Solve $\begin{cases} \left|x_1-x_2\right|=\left|x_2-x_3\right|=...=\left|x_{2018}-x_1\right|,\\ x_1+x_2+...+x_{2018}=2018. \end{cases}$

I think there must be such a way to solve systems of equation with the form of rotation and absolute value like this.

I have difficulty in solving the first equation. Since to me, there are quite a lot of cases to consider, for example, $\left|x_1-x_2\right|=\left|x_2-x_3\right|$ leads to $x_1-x_2=x_2-x_3$ and $x_1-x_2=x_3-x_2$ and so on.

  • $\begingroup$ I observe that $x_{i} = 1$ for all $i$ is a solution (not sure if it is unique). Perhaps squaring the absolute sign can help a bit. $\endgroup$ – K_inverse Sep 27 '18 at 1:45
  • $\begingroup$ Like what you've said, it may result in $x_1=x_2=...=x_{2018}=1$. But actually, I think squaring the absolute sign still remains the same. I mean there is no difference between $|x_1-x_2| = |x_2-x_3|$ and $(x_1-x_2)^2=(x_2-x_3)^2$. $\endgroup$ – Martin Tr Sep 27 '18 at 1:58

Here is the answer to verify my comment.

Let $|x_{1} - x_{2}| = C \geq 0$ and note that \begin{align} |x_{1} - x_{2}| = C \implies x_{1} = \pm C + x_{2} \end{align} Similarly, we have \begin{align} x_{1} &= \pm C + x_{2} \\ x_{2} &= \pm C + x_{3} \\ & \; \; \vdots \\ x_{2017} &= \pm C + x_{2018} \\ x_{2018} &= \pm C + x_{1} \\ \end{align} Keep substituting, we obtain \begin{align} x_{1} &= \pm C + x_{2} \\ &= \pm C \pm C + x_{3} \\ & \; \; \vdots \\ &= \pm C \pm C \pm \cdots \pm C + x_{1} \end{align} Thus, we have \begin{align} \pm 2018C = 0 \implies C = 0 \end{align} It means that $x_{1} = x_{2} \cdots = x_{2018}$ and let them be $A$.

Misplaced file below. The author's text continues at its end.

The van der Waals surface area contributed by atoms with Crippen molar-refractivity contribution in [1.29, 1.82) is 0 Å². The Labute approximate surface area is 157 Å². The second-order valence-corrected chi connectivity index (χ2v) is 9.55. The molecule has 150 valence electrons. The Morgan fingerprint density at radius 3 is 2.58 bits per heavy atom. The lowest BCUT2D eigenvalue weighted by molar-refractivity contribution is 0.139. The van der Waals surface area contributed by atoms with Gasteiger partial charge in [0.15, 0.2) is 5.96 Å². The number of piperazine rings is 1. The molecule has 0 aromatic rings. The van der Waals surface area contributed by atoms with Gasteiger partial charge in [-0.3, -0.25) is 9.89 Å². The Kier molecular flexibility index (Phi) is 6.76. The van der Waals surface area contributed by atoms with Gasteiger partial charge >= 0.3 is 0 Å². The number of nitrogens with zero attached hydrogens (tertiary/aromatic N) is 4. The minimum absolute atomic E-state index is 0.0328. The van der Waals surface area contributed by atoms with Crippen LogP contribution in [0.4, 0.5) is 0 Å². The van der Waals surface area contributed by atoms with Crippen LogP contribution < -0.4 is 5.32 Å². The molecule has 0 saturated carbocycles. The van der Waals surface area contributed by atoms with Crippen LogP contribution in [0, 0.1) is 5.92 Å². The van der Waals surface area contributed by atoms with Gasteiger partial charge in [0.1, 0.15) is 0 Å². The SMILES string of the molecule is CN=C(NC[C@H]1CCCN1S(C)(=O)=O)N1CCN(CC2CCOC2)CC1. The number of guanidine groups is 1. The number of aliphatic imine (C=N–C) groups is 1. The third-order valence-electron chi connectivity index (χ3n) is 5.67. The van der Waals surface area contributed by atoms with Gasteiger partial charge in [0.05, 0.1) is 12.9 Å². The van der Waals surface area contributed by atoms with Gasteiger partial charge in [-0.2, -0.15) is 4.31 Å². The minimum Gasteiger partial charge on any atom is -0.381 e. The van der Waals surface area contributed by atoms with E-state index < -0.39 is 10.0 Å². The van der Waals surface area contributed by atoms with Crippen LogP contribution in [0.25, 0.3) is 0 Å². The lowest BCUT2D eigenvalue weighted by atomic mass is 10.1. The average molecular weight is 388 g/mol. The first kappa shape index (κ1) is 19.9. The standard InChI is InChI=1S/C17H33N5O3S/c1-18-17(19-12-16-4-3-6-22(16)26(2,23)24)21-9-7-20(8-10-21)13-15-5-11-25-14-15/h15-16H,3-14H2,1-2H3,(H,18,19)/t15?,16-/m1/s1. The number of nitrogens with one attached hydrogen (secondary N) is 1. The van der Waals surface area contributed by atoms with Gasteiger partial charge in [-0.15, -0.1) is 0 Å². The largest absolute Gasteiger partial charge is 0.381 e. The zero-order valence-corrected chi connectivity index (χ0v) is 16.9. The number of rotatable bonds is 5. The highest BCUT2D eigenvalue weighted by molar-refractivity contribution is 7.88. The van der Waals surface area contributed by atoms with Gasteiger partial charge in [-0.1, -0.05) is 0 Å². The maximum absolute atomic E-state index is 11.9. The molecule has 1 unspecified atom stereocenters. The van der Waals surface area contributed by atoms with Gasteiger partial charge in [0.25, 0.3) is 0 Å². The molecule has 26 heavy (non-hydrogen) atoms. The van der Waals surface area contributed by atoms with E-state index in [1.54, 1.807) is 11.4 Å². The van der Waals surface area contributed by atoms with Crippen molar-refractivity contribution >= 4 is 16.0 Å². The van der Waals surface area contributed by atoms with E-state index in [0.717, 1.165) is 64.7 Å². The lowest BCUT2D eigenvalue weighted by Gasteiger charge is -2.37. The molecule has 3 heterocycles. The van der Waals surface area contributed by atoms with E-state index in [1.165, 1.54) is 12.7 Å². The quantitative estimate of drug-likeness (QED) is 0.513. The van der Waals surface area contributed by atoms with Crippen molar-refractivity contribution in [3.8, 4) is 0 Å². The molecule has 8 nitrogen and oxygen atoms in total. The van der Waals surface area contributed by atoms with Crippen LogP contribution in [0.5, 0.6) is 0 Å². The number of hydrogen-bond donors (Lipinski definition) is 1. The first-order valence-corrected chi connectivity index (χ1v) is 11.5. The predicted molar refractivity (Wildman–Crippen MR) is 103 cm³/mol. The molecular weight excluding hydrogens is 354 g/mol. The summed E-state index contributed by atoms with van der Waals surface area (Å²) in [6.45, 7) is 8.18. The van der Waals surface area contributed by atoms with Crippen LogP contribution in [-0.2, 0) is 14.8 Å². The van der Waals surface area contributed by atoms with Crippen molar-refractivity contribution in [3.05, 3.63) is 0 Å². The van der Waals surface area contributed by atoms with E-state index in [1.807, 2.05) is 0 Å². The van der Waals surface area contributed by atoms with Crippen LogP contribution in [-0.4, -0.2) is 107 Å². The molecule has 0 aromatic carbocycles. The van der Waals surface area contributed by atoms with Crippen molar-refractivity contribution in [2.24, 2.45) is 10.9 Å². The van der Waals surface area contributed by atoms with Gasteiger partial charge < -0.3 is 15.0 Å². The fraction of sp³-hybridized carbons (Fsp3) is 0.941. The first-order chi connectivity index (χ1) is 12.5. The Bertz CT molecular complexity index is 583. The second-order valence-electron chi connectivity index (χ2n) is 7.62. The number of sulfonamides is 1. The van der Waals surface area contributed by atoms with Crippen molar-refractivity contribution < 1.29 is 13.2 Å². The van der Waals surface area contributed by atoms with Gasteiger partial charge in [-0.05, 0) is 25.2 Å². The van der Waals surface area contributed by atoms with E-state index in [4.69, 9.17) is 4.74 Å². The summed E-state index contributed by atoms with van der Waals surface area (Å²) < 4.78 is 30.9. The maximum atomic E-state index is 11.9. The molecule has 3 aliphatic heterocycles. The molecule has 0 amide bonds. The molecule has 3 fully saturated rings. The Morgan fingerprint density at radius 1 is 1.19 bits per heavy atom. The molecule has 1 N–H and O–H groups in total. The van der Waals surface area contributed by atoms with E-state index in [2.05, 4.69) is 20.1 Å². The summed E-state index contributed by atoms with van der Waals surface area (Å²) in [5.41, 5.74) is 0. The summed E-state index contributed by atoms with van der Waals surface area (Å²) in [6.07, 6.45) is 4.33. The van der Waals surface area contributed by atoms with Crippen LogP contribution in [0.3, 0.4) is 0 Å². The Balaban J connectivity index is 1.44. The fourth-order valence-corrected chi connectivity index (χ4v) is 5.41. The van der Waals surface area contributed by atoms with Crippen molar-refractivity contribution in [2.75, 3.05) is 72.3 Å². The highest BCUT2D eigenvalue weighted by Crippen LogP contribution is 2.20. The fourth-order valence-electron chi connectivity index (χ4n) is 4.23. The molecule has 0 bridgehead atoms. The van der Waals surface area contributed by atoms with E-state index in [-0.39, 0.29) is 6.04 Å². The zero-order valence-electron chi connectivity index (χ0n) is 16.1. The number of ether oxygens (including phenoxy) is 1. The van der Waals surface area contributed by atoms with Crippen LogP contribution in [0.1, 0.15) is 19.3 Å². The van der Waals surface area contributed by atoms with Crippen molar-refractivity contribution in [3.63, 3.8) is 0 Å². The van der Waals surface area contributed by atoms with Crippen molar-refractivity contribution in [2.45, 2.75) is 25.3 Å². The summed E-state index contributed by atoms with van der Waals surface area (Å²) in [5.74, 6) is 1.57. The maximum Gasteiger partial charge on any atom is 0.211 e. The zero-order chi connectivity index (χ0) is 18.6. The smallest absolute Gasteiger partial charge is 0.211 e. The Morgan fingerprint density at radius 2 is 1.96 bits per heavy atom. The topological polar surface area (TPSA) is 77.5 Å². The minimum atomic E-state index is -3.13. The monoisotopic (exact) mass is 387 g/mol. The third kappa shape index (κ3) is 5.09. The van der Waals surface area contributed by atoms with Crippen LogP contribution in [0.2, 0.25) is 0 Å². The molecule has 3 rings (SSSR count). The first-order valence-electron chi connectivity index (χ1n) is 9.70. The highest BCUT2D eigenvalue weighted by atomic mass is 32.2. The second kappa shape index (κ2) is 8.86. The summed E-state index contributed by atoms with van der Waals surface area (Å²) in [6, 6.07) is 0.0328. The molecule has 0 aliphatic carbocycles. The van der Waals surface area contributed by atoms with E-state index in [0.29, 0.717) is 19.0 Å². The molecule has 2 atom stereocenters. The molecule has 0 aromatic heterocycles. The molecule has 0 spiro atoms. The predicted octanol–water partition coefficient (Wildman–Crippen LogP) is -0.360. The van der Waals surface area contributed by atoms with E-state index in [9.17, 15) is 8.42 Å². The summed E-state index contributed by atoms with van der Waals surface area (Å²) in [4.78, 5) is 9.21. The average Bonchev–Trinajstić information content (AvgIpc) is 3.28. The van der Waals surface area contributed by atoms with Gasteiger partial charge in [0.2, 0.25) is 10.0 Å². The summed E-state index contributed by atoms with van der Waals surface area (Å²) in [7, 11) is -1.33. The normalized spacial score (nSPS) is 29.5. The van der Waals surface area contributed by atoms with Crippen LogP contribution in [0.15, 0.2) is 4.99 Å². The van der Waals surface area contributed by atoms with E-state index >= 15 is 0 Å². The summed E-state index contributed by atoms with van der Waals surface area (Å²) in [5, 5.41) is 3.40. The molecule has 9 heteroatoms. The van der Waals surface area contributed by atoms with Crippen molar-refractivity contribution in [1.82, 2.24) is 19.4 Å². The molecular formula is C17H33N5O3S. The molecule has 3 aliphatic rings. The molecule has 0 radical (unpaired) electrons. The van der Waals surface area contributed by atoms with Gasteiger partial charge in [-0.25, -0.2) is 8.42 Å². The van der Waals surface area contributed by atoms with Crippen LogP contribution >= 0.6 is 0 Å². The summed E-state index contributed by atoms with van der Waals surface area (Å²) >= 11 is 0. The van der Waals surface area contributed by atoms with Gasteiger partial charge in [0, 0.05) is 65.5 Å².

So now, we use the second equation \begin{align} x_{1} + x_{2} + \cdots + x_{2018} &= 2018 \\ 2018A &= 2018 \\ A &= 1 \end{align}

Conclusion: $x_{1} = x_{2} \cdots = x_{2018} = 1$

  • 1
    $\begingroup$ There is no reason why all your $\pm$ signs must be the same. So $\pm C\pm C\pm\cdots\pm C$ could be for example $C-C+C-C+\cdots$ which is always zero and does not prove that $C$ is zero. $\endgroup$ – David Sep 27 '18 at 2:49
  • $\begingroup$ Here is another solution: $x_1=0$, $x_2=2$, $x_3=0$, $x_4=2$,... $\endgroup$ – David Sep 27 '18 at 2:53
  • $\begingroup$ Thank you a lot for your detailed solution. The idea $|x_1-x_2|=C$ is great. However, your solution could be true if there were odd amounts of variables $x_i$ (that will definitely lead to $C=0$). $\endgroup$ – Martin Tr Sep 27 '18 at 2:56
  • $\begingroup$ @David, oh yes you are right. So, there should be multiple solutions depending on how $C$'s are cancelled out, right? $\endgroup$ – K_inverse Sep 27 '18 at 2:59

Your Answer

By clicking “Post Your Answer”, you agree to our terms of service, privacy policy and cookie policy

Not the answer you're looking for? Browse other questions tagged or ask your own question.